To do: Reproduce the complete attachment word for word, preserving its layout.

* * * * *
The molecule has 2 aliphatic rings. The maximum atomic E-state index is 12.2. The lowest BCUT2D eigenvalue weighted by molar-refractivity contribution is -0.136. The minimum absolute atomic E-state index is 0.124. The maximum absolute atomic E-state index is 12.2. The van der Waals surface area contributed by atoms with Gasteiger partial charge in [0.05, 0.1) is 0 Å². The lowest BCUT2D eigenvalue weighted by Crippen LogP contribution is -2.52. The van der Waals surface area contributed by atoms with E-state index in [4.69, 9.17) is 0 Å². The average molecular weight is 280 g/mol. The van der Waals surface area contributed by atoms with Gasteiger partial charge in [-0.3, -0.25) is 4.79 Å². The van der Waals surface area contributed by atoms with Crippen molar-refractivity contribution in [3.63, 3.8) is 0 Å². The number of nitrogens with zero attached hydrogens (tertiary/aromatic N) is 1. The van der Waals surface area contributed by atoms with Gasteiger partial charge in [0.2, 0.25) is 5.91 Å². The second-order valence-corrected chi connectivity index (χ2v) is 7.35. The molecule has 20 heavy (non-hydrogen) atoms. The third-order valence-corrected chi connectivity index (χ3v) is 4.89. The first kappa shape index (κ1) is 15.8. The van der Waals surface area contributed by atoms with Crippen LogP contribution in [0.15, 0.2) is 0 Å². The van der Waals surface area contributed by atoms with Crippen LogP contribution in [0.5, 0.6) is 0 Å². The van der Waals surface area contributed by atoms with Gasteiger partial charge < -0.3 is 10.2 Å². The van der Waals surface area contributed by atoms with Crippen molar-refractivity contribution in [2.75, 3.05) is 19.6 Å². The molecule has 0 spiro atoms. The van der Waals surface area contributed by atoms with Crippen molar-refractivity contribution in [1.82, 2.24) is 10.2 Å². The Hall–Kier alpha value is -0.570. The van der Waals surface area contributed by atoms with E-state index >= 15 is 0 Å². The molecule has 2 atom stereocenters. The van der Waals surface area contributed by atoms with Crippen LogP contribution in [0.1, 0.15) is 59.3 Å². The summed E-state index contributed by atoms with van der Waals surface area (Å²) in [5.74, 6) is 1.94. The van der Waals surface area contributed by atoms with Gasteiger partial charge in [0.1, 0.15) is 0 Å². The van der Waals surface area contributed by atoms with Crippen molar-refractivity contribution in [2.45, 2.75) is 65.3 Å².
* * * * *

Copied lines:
The molecule has 2 aliphatic rings. The maximum atomic E-state index is 12.2. The lowest BCUT2D eigenvalue weighted by molar-refractivity contribution is -0.136. The minimum absolute atomic E-state index is 0.124. The maximum absolute atomic E-state index is 12.2. The van der Waals surface area contributed by atoms with Gasteiger partial charge in [0.05, 0.1) is 0 Å². The lowest BCUT2D eigenvalue weighted by Crippen LogP contribution is -2.52. The van der Waals surface area contributed by atoms with E-state index in [4.69, 9.17) is 0 Å². The average molecular weight is 280 g/mol. The van der Waals surface area contributed by atoms with Gasteiger partial charge in [-0.3, -0.25) is 4.79 Å². The van der Waals surface area contributed by atoms with Crippen molar-refractivity contribution in [3.63, 3.8) is 0 Å². The number of nitrogens with zero attached hydrogens (tertiary/aromatic N) is 1. The van der Waals surface area contributed by atoms with Gasteiger partial charge in [0.2, 0.25) is 5.91 Å². The second-order valence-corrected chi connectivity index (χ2v) is 7.35. The molecule has 20 heavy (non-hydrogen) atoms. The third-order valence-corrected chi connectivity index (χ3v) is 4.89. The first kappa shape index (κ1) is 15.8. The van der Waals surface area contributed by atoms with Crippen LogP contribution in [0.15, 0.2) is 0 Å². The van der Waals surface area contributed by atoms with Crippen LogP contribution in [0.5, 0.6) is 0 Å². The van der Waals surface area contributed by atoms with Gasteiger partial charge < -0.3 is 10.2 Å². The van der Waals surface area contributed by atoms with Crippen molar-refractivity contribution in [2.75, 3.05) is 19.6 Å². The molecule has 0 spiro atoms. The van der Waals surface area contributed by atoms with Crippen molar-refractivity contribution in [1.82, 2.24) is 10.2 Å². The Hall–Kier alpha value is -0.570. The van der Waals surface area contributed by atoms with E-state index >= 15 is 0 Å². The molecule has 2 atom stereocenters. The van der Waals surface area contributed by atoms with Crippen LogP contribution in [0.1, 0.15) is 59.3 Å². The summed E-state index contributed by atoms with van der Waals surface area (Å²) in [5.74, 6) is 1.94. The van der Waals surface area contributed by atoms with Gasteiger partial charge in [0.1, 0.15) is 0 Å². The van der Waals surface area contributed by atoms with Crippen molar-refractivity contribution in [2.45, 2.75) is 65.3 Å².